Insider Tip: Don’t miss the popular all-you-can-eat Maki Mondays for $32 and four-course sake bomb Tuesdays for $35.
Oh. My. God. Almost always the three words uttered by anyone trying their first White Dragon roll at Coast Sushi in Wicker Park or now, it’s newer location in the South Loop. The roll is so good it feels like it should be illegal. Order it as your starter roll and you can kiss goodbye trying anything else on the menu – you’ll just keep ordering more White Dragons until you can barely get yourself out of the door.
Flattering lighting and a cozy feel, Coast masters the Japanese chic of interior design, but who really notices when the food is so good? As for drinks, it’s BYOB so indulge in as much or as little as you want, you won’t feel it when the bill comes.
Aside from the White Dragon, Coast features all the standard rolls, sashimi and nigiri, plenty of entrees, salads and all that jazz. But, if you don’t order sushi, you’re making a mistake. As for the White Dragon – what is it that causes it to create an instantaneous reaction of pure and utter bliss? The ingredients admitted are: shrimp tempura, wasabi tobiko, cream cheese, avocado, scallion spicy sauce, wasabi dessing, eel sauce and tempura crumbs — and a little bit of Oh. My. God.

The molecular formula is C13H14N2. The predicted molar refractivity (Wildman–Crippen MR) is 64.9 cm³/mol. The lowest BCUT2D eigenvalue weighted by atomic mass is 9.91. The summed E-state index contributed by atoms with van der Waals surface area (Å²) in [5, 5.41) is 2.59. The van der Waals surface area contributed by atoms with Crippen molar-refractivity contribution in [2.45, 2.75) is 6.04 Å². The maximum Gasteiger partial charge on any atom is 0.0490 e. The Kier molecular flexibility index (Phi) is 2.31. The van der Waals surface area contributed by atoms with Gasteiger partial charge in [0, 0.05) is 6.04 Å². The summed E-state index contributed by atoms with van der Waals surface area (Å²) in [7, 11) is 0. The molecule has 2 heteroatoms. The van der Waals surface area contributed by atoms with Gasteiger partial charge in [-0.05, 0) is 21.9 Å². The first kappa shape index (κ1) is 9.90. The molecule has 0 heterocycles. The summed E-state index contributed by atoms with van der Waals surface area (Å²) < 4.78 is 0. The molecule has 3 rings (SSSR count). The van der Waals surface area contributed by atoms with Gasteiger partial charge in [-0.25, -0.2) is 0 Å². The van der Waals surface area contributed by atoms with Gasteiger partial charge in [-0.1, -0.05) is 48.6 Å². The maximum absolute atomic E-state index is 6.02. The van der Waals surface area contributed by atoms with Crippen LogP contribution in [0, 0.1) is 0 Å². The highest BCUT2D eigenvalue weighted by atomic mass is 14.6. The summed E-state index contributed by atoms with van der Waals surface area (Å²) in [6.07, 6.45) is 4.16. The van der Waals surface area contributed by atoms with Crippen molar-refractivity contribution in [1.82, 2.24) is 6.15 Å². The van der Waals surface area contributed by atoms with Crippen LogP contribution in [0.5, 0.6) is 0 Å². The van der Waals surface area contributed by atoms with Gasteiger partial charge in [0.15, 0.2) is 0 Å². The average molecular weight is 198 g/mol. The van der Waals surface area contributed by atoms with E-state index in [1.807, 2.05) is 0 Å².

Strategically located off the ultra-luxurious lobby of Hotel Crescent Court, and smack in the heart of Uptown, sits one of Dallas’ sexiest Japanese hotspots. But this isn’t your average sushi joint; this is Nobu Dallas.
A testament to the parking lot full of Bentleys, Maseratis, and Porsches outside, Nobu is prone to frequent visits from VIP guests of the hotel, as well as repeat offenders of pretty much any Dallas sports team from the Cowboys to Mavericks to Stars. And speaking of stars, A-list celebrities and Dallas elite have also been known to frequent their favorite tables, servers, and dishes right here at good ol’ Nobu Dallas.
Nobu offers something delicious for every palate- even those who tend to run from raw fish. Nobu also offers a variety of hearty fare; most notably the Wagyu beef (think Kobe or Washu), their very famous Black Cod with miso glaze, or Lobster Tempura for those with bigger appetites. And just say Omakase! if you have no idea what to order to let your knowledgable server map out your meal. Despite the reputation of most Japanese restaurants, we would suggest saving room for the desserts here.
This Thai/Japanese restaurant certainly doesn’t suffer for its unconventional location in the heart of Little Havana. With a chic interior- stark white tables against crimson walls- and a buzzing, hip clientele, Mr. Yum is known for providing great service and delicious food. Every meal begins with a fancy amuse bouche and highlights include a special Pad Thai, Panang Curry and an incredible, creative sushi bar that’s as beautiful to look at as it is to eat.